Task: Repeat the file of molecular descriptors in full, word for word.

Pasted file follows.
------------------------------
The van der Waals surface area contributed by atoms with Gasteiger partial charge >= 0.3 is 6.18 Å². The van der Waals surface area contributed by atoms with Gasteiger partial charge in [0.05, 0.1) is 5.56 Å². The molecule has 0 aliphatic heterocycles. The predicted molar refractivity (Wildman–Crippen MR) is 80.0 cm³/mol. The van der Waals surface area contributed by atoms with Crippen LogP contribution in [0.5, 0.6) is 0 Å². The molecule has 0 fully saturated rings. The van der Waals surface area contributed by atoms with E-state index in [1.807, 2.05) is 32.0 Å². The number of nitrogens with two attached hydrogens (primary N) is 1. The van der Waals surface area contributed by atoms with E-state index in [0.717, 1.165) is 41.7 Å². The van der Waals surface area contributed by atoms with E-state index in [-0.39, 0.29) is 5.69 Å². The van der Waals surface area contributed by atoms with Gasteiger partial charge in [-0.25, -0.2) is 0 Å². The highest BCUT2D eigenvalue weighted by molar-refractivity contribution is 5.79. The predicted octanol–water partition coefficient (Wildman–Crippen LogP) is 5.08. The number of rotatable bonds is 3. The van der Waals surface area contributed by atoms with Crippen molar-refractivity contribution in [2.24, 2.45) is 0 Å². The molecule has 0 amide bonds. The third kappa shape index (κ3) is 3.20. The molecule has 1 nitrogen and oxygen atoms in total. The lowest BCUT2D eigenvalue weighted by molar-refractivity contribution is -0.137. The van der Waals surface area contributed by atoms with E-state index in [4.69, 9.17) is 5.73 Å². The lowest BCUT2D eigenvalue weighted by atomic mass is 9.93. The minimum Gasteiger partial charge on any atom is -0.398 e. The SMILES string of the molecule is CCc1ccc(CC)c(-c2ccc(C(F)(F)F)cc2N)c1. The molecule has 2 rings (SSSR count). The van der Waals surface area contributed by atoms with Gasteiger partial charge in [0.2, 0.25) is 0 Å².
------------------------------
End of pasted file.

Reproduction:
The van der Waals surface area contributed by atoms with Gasteiger partial charge >= 0.3 is 6.18 Å². The van der Waals surface area contributed by atoms with Gasteiger partial charge in [0.05, 0.1) is 5.56 Å². The molecule has 0 aliphatic heterocycles. The predicted molar refractivity (Wildman–Crippen MR) is 80.0 cm³/mol. The van der Waals surface area contributed by atoms with Crippen LogP contribution in [0.5, 0.6) is 0 Å². The molecule has 0 fully saturated rings. The van der Waals surface area contributed by atoms with E-state index in [1.807, 2.05) is 32.0 Å². The number of nitrogens with two attached hydrogens (primary N) is 1. The van der Waals surface area contributed by atoms with E-state index in [0.717, 1.165) is 41.7 Å². The van der Waals surface area contributed by atoms with E-state index in [-0.39, 0.29) is 5.69 Å². The van der Waals surface area contributed by atoms with Gasteiger partial charge in [-0.25, -0.2) is 0 Å². The highest BCUT2D eigenvalue weighted by molar-refractivity contribution is 5.79. The predicted octanol–water partition coefficient (Wildman–Crippen LogP) is 5.08. The number of rotatable bonds is 3. The van der Waals surface area contributed by atoms with Crippen molar-refractivity contribution in [2.24, 2.45) is 0 Å². The molecule has 0 amide bonds. The third kappa shape index (κ3) is 3.20. The molecule has 1 nitrogen and oxygen atoms in total. The lowest BCUT2D eigenvalue weighted by molar-refractivity contribution is -0.137. The van der Waals surface area contributed by atoms with E-state index in [4.69, 9.17) is 5.73 Å². The lowest BCUT2D eigenvalue weighted by atomic mass is 9.93. The minimum Gasteiger partial charge on any atom is -0.398 e. The SMILES string of the molecule is CCc1ccc(CC)c(-c2ccc(C(F)(F)F)cc2N)c1. The molecule has 2 rings (SSSR count). The van der Waals surface area contributed by atoms with Gasteiger partial charge in [0.2, 0.25) is 0 Å².